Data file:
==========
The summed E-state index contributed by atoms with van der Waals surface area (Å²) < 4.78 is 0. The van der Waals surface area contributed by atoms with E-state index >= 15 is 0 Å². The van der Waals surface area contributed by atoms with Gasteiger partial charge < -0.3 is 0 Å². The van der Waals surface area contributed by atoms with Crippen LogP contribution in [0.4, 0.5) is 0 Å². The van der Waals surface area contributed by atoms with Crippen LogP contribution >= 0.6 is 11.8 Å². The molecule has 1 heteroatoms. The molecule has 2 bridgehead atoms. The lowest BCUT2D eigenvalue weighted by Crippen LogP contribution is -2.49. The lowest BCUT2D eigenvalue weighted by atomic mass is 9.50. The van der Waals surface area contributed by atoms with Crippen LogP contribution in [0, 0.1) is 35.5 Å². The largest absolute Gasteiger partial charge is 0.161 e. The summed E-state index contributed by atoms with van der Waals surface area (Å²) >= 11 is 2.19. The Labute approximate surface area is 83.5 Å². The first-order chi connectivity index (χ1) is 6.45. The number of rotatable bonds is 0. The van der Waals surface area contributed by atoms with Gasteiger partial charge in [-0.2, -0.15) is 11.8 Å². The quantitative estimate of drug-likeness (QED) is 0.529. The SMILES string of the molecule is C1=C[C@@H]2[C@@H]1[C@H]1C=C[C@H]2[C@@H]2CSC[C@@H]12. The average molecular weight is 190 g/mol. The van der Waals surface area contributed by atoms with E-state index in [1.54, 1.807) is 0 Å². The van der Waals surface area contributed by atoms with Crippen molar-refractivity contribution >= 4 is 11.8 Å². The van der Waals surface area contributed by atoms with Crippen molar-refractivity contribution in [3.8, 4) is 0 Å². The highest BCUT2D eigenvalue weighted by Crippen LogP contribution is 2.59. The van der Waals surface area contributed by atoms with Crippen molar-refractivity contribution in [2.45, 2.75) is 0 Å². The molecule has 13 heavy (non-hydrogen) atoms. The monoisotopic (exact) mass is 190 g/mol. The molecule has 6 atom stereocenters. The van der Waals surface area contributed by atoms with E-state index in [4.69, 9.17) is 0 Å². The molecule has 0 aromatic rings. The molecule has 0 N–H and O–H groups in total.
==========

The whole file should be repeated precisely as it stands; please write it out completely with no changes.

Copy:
The summed E-state index contributed by atoms with van der Waals surface area (Å²) < 4.78 is 0. The van der Waals surface area contributed by atoms with E-state index >= 15 is 0 Å². The van der Waals surface area contributed by atoms with Gasteiger partial charge < -0.3 is 0 Å². The van der Waals surface area contributed by atoms with Crippen LogP contribution in [0.4, 0.5) is 0 Å². The van der Waals surface area contributed by atoms with Crippen LogP contribution >= 0.6 is 11.8 Å². The molecule has 1 heteroatoms. The molecule has 2 bridgehead atoms. The lowest BCUT2D eigenvalue weighted by Crippen LogP contribution is -2.49. The lowest BCUT2D eigenvalue weighted by atomic mass is 9.50. The van der Waals surface area contributed by atoms with Crippen LogP contribution in [0, 0.1) is 35.5 Å². The largest absolute Gasteiger partial charge is 0.161 e. The summed E-state index contributed by atoms with van der Waals surface area (Å²) >= 11 is 2.19. The Labute approximate surface area is 83.5 Å². The first-order chi connectivity index (χ1) is 6.45. The number of rotatable bonds is 0. The van der Waals surface area contributed by atoms with Gasteiger partial charge in [-0.2, -0.15) is 11.8 Å². The quantitative estimate of drug-likeness (QED) is 0.529. The SMILES string of the molecule is C1=C[C@@H]2[C@@H]1[C@H]1C=C[C@H]2[C@@H]2CSC[C@@H]12. The average molecular weight is 190 g/mol. The van der Waals surface area contributed by atoms with E-state index in [1.54, 1.807) is 0 Å². The van der Waals surface area contributed by atoms with Crippen molar-refractivity contribution >= 4 is 11.8 Å². The van der Waals surface area contributed by atoms with Crippen molar-refractivity contribution in [3.8, 4) is 0 Å². The highest BCUT2D eigenvalue weighted by Crippen LogP contribution is 2.59. The van der Waals surface area contributed by atoms with Crippen molar-refractivity contribution in [2.45, 2.75) is 0 Å². The molecule has 13 heavy (non-hydrogen) atoms. The monoisotopic (exact) mass is 190 g/mol. The molecule has 6 atom stereocenters. The van der Waals surface area contributed by atoms with E-state index in [4.69, 9.17) is 0 Å². The molecule has 0 aromatic rings. The molecule has 0 N–H and O–H groups in total.